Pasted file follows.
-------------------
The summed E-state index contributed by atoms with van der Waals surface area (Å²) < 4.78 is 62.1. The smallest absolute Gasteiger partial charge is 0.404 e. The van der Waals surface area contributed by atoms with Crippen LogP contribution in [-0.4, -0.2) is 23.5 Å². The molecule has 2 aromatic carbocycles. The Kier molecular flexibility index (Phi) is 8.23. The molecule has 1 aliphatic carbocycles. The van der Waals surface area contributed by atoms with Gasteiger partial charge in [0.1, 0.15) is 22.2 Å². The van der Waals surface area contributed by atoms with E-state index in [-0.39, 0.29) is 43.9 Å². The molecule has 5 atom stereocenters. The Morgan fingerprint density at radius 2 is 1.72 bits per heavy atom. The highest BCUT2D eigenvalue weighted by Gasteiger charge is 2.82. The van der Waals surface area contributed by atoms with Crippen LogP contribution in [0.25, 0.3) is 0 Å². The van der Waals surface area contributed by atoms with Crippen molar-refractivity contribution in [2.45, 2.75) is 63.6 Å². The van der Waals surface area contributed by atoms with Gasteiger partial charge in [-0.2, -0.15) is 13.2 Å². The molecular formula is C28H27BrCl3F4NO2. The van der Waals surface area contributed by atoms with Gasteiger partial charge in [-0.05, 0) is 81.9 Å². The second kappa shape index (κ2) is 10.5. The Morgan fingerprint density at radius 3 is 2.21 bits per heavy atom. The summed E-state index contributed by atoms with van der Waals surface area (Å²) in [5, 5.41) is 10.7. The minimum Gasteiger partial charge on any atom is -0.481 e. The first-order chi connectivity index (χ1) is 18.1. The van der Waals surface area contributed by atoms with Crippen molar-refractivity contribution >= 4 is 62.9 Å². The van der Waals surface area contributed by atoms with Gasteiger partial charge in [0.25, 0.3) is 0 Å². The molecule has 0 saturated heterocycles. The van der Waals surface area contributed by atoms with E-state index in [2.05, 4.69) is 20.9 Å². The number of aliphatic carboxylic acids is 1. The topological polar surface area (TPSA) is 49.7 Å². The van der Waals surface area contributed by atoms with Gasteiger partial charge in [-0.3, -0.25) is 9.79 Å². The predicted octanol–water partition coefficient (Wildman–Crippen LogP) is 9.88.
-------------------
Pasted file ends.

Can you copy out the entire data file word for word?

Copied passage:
The summed E-state index contributed by atoms with van der Waals surface area (Å²) < 4.78 is 62.1. The smallest absolute Gasteiger partial charge is 0.404 e. The van der Waals surface area contributed by atoms with Crippen LogP contribution in [-0.4, -0.2) is 23.5 Å². The molecule has 2 aromatic carbocycles. The Kier molecular flexibility index (Phi) is 8.23. The molecule has 1 aliphatic carbocycles. The van der Waals surface area contributed by atoms with Gasteiger partial charge in [0.1, 0.15) is 22.2 Å². The van der Waals surface area contributed by atoms with E-state index in [-0.39, 0.29) is 43.9 Å². The molecule has 5 atom stereocenters. The Morgan fingerprint density at radius 2 is 1.72 bits per heavy atom. The highest BCUT2D eigenvalue weighted by Gasteiger charge is 2.82. The van der Waals surface area contributed by atoms with Crippen LogP contribution in [0.25, 0.3) is 0 Å². The van der Waals surface area contributed by atoms with Crippen molar-refractivity contribution in [2.45, 2.75) is 63.6 Å². The van der Waals surface area contributed by atoms with Gasteiger partial charge in [-0.2, -0.15) is 13.2 Å². The molecular formula is C28H27BrCl3F4NO2. The van der Waals surface area contributed by atoms with Gasteiger partial charge in [-0.05, 0) is 81.9 Å². The second kappa shape index (κ2) is 10.5. The Morgan fingerprint density at radius 3 is 2.21 bits per heavy atom. The summed E-state index contributed by atoms with van der Waals surface area (Å²) in [5, 5.41) is 10.7. The minimum Gasteiger partial charge on any atom is -0.481 e. The first-order chi connectivity index (χ1) is 18.1. The van der Waals surface area contributed by atoms with Crippen molar-refractivity contribution >= 4 is 62.9 Å². The van der Waals surface area contributed by atoms with Gasteiger partial charge in [0.25, 0.3) is 0 Å². The molecule has 0 saturated heterocycles. The van der Waals surface area contributed by atoms with E-state index in [2.05, 4.69) is 20.9 Å². The number of aliphatic carboxylic acids is 1. The topological polar surface area (TPSA) is 49.7 Å². The van der Waals surface area contributed by atoms with Gasteiger partial charge in [-0.3, -0.25) is 9.79 Å². The predicted octanol–water partition coefficient (Wildman–Crippen LogP) is 9.88.